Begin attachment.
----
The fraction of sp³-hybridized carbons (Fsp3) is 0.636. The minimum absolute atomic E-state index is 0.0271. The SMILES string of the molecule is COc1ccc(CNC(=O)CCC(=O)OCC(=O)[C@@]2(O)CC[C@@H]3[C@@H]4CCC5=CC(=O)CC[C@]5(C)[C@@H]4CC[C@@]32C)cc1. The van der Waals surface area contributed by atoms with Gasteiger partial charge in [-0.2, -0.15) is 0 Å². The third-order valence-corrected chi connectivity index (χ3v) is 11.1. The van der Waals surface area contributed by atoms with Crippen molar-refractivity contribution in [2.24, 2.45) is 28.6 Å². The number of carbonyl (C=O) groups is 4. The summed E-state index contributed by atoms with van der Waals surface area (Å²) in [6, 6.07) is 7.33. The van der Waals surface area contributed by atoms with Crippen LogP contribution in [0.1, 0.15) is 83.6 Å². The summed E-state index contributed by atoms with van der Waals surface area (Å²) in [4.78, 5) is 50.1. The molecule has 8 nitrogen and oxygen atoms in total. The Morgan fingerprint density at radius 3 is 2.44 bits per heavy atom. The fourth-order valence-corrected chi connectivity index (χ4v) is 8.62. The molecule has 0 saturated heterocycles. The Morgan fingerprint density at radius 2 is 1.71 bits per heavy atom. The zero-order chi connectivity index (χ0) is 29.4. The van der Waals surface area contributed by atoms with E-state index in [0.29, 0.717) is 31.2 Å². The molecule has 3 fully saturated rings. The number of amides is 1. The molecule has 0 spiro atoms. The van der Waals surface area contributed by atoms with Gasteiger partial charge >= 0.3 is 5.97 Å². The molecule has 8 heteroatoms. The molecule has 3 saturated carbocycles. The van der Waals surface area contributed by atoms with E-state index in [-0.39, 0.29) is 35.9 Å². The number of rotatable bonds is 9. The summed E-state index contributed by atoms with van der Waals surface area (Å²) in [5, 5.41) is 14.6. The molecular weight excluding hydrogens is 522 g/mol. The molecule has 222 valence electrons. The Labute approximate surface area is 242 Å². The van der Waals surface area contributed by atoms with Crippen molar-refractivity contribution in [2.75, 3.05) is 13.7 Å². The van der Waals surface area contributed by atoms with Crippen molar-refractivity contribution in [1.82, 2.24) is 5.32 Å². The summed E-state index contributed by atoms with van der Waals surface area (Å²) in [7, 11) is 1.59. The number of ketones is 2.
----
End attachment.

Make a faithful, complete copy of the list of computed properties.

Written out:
The fraction of sp³-hybridized carbons (Fsp3) is 0.636. The minimum absolute atomic E-state index is 0.0271. The SMILES string of the molecule is COc1ccc(CNC(=O)CCC(=O)OCC(=O)[C@@]2(O)CC[C@@H]3[C@@H]4CCC5=CC(=O)CC[C@]5(C)[C@@H]4CC[C@@]32C)cc1. The van der Waals surface area contributed by atoms with Gasteiger partial charge in [-0.2, -0.15) is 0 Å². The third-order valence-corrected chi connectivity index (χ3v) is 11.1. The van der Waals surface area contributed by atoms with Crippen molar-refractivity contribution in [2.24, 2.45) is 28.6 Å². The number of carbonyl (C=O) groups is 4. The summed E-state index contributed by atoms with van der Waals surface area (Å²) in [6, 6.07) is 7.33. The van der Waals surface area contributed by atoms with Crippen LogP contribution in [0.1, 0.15) is 83.6 Å². The summed E-state index contributed by atoms with van der Waals surface area (Å²) in [4.78, 5) is 50.1. The molecule has 8 nitrogen and oxygen atoms in total. The Morgan fingerprint density at radius 3 is 2.44 bits per heavy atom. The fourth-order valence-corrected chi connectivity index (χ4v) is 8.62. The molecule has 0 saturated heterocycles. The Morgan fingerprint density at radius 2 is 1.71 bits per heavy atom. The zero-order chi connectivity index (χ0) is 29.4. The van der Waals surface area contributed by atoms with E-state index in [0.29, 0.717) is 31.2 Å². The molecule has 3 fully saturated rings. The number of amides is 1. The molecule has 0 spiro atoms. The van der Waals surface area contributed by atoms with Gasteiger partial charge >= 0.3 is 5.97 Å². The molecule has 8 heteroatoms. The molecule has 3 saturated carbocycles. The van der Waals surface area contributed by atoms with E-state index in [-0.39, 0.29) is 35.9 Å². The number of rotatable bonds is 9. The summed E-state index contributed by atoms with van der Waals surface area (Å²) in [5, 5.41) is 14.6. The molecular weight excluding hydrogens is 522 g/mol. The molecule has 222 valence electrons. The Labute approximate surface area is 242 Å². The van der Waals surface area contributed by atoms with Crippen molar-refractivity contribution in [2.75, 3.05) is 13.7 Å². The van der Waals surface area contributed by atoms with Crippen molar-refractivity contribution in [1.82, 2.24) is 5.32 Å². The summed E-state index contributed by atoms with van der Waals surface area (Å²) in [7, 11) is 1.59. The number of ketones is 2.